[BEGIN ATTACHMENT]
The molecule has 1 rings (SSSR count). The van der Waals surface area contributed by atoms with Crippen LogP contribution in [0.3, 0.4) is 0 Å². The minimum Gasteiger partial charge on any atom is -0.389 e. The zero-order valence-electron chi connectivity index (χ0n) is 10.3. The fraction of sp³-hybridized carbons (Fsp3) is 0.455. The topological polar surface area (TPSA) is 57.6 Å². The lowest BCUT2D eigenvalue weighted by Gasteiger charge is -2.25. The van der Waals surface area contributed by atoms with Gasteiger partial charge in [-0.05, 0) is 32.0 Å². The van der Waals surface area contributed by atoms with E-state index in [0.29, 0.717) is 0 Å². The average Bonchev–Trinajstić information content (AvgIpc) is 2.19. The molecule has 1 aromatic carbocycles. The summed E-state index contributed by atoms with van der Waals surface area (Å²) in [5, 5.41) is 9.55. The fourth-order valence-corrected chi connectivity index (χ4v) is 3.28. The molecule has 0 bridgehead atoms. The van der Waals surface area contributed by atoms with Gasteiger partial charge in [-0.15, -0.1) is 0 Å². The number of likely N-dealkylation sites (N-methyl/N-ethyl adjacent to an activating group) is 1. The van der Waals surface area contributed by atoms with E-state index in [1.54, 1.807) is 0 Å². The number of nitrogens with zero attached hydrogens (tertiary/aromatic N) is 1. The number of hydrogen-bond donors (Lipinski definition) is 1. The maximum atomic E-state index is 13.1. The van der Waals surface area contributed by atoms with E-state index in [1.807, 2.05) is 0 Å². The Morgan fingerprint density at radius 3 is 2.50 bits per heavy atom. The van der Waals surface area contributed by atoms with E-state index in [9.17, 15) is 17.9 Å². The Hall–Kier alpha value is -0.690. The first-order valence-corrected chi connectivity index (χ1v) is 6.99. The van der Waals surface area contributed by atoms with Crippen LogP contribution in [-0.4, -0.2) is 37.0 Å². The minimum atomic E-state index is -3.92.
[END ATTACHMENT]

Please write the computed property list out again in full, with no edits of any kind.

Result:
The molecule has 1 rings (SSSR count). The van der Waals surface area contributed by atoms with Crippen LogP contribution in [0.3, 0.4) is 0 Å². The minimum Gasteiger partial charge on any atom is -0.389 e. The zero-order valence-electron chi connectivity index (χ0n) is 10.3. The fraction of sp³-hybridized carbons (Fsp3) is 0.455. The topological polar surface area (TPSA) is 57.6 Å². The lowest BCUT2D eigenvalue weighted by Gasteiger charge is -2.25. The van der Waals surface area contributed by atoms with Gasteiger partial charge in [-0.05, 0) is 32.0 Å². The van der Waals surface area contributed by atoms with E-state index in [0.29, 0.717) is 0 Å². The average Bonchev–Trinajstić information content (AvgIpc) is 2.19. The molecule has 1 aromatic carbocycles. The summed E-state index contributed by atoms with van der Waals surface area (Å²) in [5, 5.41) is 9.55. The fourth-order valence-corrected chi connectivity index (χ4v) is 3.28. The molecule has 0 bridgehead atoms. The van der Waals surface area contributed by atoms with Gasteiger partial charge in [-0.15, -0.1) is 0 Å². The number of likely N-dealkylation sites (N-methyl/N-ethyl adjacent to an activating group) is 1. The van der Waals surface area contributed by atoms with E-state index in [1.54, 1.807) is 0 Å². The number of nitrogens with zero attached hydrogens (tertiary/aromatic N) is 1. The number of hydrogen-bond donors (Lipinski definition) is 1. The maximum atomic E-state index is 13.1. The van der Waals surface area contributed by atoms with E-state index in [1.807, 2.05) is 0 Å². The Morgan fingerprint density at radius 3 is 2.50 bits per heavy atom. The van der Waals surface area contributed by atoms with E-state index in [9.17, 15) is 17.9 Å². The Hall–Kier alpha value is -0.690. The first-order valence-corrected chi connectivity index (χ1v) is 6.99. The van der Waals surface area contributed by atoms with Crippen LogP contribution in [-0.4, -0.2) is 37.0 Å². The minimum atomic E-state index is -3.92.